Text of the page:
Mar 10 2010
Free speech in Canada is considered under siege by those who feel that Human Rights Commissions, special interests and fifth-columnist Islamist movements are using the wedge of political correctness to dislodge our well-established civil rights. But the situation for Palestinian media publishers as well as bloggers provides a bit of perspective on what it really looks like when free speech can't be taken for granted. And when we try to help Palestinians to achieve something like our own level of freedom, it has some very unintended consequences.
Censorship by both Fatah and Hamas as well as self-censorship by ordinary Palestinians to avoid violent retribution is causing immense demoralization, says Palestinian blogger Ziad Khalil Abu Zayyad. "There is only one newspaper in the West Bank and that is Fatah's propaganda paper. There is only one newspaper in Gaza and that is Hamas' mouthpiece… If you write anything that disagrees with the party line, the editor will refuse to publish it and it won't get published online because people fear that if they do that, they will be followed."
AMIN Media Network Executive Director Khaled Abu Aker seemed more optimistic about the possibilities of blogs to substitute for the lack of a marketplace of ideas in traditional media outlets such as TV, radio and print. "The old media is dying and more and more people are getting their information over the Internet," he said. But he acknowledged the lack of legitimacy and oversight for blogs and sites that can be published by anyone with no concern for higher journalism standards to avoid libel and defamation.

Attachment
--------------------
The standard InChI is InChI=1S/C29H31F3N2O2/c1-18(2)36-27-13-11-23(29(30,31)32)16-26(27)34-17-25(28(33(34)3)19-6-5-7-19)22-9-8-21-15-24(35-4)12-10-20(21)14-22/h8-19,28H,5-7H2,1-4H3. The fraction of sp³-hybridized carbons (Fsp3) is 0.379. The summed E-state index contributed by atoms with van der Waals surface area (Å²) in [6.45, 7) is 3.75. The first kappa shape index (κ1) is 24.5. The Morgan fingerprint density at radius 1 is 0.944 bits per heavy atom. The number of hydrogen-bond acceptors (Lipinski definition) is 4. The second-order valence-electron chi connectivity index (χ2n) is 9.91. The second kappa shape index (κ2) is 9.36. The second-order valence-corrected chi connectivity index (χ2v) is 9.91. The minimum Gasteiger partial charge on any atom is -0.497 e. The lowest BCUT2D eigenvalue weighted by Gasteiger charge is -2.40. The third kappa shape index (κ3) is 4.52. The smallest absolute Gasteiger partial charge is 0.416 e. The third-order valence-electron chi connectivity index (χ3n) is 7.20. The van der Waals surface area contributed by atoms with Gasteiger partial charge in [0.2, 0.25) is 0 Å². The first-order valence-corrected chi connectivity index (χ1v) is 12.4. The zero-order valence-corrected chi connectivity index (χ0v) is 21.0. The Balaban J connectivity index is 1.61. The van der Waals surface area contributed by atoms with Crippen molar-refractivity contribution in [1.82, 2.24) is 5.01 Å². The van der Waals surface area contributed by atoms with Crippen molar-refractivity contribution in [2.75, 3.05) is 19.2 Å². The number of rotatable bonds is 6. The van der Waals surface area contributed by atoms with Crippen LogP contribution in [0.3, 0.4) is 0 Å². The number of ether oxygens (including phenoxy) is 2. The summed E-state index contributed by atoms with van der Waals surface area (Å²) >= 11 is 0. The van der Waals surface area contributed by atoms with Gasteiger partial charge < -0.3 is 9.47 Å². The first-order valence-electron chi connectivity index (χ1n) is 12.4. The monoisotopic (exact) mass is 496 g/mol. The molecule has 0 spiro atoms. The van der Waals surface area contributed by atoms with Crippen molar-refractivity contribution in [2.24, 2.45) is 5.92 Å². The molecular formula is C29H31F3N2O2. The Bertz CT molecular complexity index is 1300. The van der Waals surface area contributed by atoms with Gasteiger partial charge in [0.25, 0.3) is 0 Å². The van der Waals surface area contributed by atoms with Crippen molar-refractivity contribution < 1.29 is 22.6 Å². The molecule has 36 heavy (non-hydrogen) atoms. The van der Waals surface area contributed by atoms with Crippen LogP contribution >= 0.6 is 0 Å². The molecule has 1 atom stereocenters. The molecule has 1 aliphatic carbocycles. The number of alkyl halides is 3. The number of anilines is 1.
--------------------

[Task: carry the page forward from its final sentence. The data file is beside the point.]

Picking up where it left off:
Abu Zayyad was not convinced. "Blogs can be very useful, but they cannot be a substitute for all other types of media," he said. He suggested that Palestinians would have to develop better leadership in order to deliver more freedom of speech to overcome the repression. He touches on this in his blog when he writes on Lessons in Leadership, though in a style that leaves one with the distinct impression that he has engaged in a bit of unconscious self-censorship himself:
Once we succeed in creating a shield that is made of everything good we did, we may succeed in facing any kind of pain and turning it into a temporary experience that becomes a source for learning about the future. We become controllers instead of being controlled. Our decisions will be made out of the abilities and strength we have instead of the fear that we face.
IIf there is a solution, it may have to come from Palestinians themselves, given how awesomely counter-productive international efforts from Canada, Israel and the rest of the international community have been. Palestinian Affairs correspondent Khaled Abu Toameh is practically mournful on this topic. "You are funding Palestinian television, radio stations and newspapers with millions of dollars so that they can incite people to kill Jews. If anyone watches Palestinian television for just five minutes, they'll want to go out and stab Jews immediately. Palestinians have been fed a steady stream of this hate for years and your taxpayer dollars are funding it."
There's no getting around the fact that the money poured into the Palestinian Authority to help develop a marketplace of ideas has only resulted in a media industry that would scandalize any nation or non-governmental organization, with the possibly exception of Al Queda. Actually, this is par for the course for the return on investment of the billions of dollars that mostly gone to lining the pockets of corrupt bureaucrats and homicidal maniacs.
Can new Palestinian voices come forward despite the violence and repression of their governing regimes to change this system fundamentally into something other than a mass media hate-fest? It's a bad bet. But in the meantime, what we're doing isn't helping. Perhaps the Canadian government's new approach of targeted funding to programs like food aid that bypasses the Islamist kleptocracies will be a marginal improvement. Keep people fed, but don't feed the hate.